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Liver Int. 2005 Apr;25(2):311-6.

Severity of liver disease does not predict osteopenia or low bone mineral density in primary sclerosing cholangitis.

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1
Division of Gastroenterology, Hospital of the University of Pennsylvania, 3400 Spruce Street, Philadelphia, PA 19104, USA.

Abstract

BACKGROUND:

The association between metabolic bone disease and cholestatic liver disease has been poorly characterized. To date a single institution has published data suggesting that in primary sclerosing cholangitis (PSC), advanced liver disease predicts advanced bone disease.

AIM:

To determine the association between the severity of liver disease and bone mineral density (BMD) in PSC patients.

METHODS:

We identified 30 PSC patients who had undergone dual energy X-ray absorptiometry (DXA) scan. We compared lumbar spine DXA scores between patients with more and less advanced liver disease.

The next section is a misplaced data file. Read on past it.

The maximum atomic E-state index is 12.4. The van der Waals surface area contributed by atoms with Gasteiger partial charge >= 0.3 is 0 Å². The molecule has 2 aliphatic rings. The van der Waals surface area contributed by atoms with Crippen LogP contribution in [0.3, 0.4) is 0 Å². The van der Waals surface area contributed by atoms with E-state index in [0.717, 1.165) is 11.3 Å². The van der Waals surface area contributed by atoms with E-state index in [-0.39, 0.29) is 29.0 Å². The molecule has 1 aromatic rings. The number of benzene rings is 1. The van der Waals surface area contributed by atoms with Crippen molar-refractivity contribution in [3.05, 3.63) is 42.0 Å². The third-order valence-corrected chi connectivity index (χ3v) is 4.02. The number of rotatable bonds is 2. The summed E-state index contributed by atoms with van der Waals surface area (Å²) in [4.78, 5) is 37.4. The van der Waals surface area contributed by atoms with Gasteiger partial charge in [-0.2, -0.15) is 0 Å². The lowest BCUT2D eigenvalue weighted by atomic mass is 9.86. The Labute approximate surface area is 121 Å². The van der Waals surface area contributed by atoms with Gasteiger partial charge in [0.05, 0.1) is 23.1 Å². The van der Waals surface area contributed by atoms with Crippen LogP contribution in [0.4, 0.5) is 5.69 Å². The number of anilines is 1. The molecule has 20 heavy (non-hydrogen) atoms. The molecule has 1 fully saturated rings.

RESULTS:

Nine patients were osteopenic (30%), and one patient was osteoporotic. Five patients were female (17%), and none was postmenopausal. BMD was not different between patients listed and not listed for liver transplantation (P = 0.49) or between patients with and without hepatic decompensation (P = 0.63). Model for end-stage liver disease (MELD) score (P = 0.99) and the modified Mayo risk score (P = 0.25) did not predict BMD.

CONCLUSIONS:

Our study is the first to suggest that low bone density cannot be predicted by the severity of liver disease in PSC. Perhaps other known risk factors for osteoporosis will be important predictors of abnormal bone density in this patient population.

[Indexed for MEDLINE]

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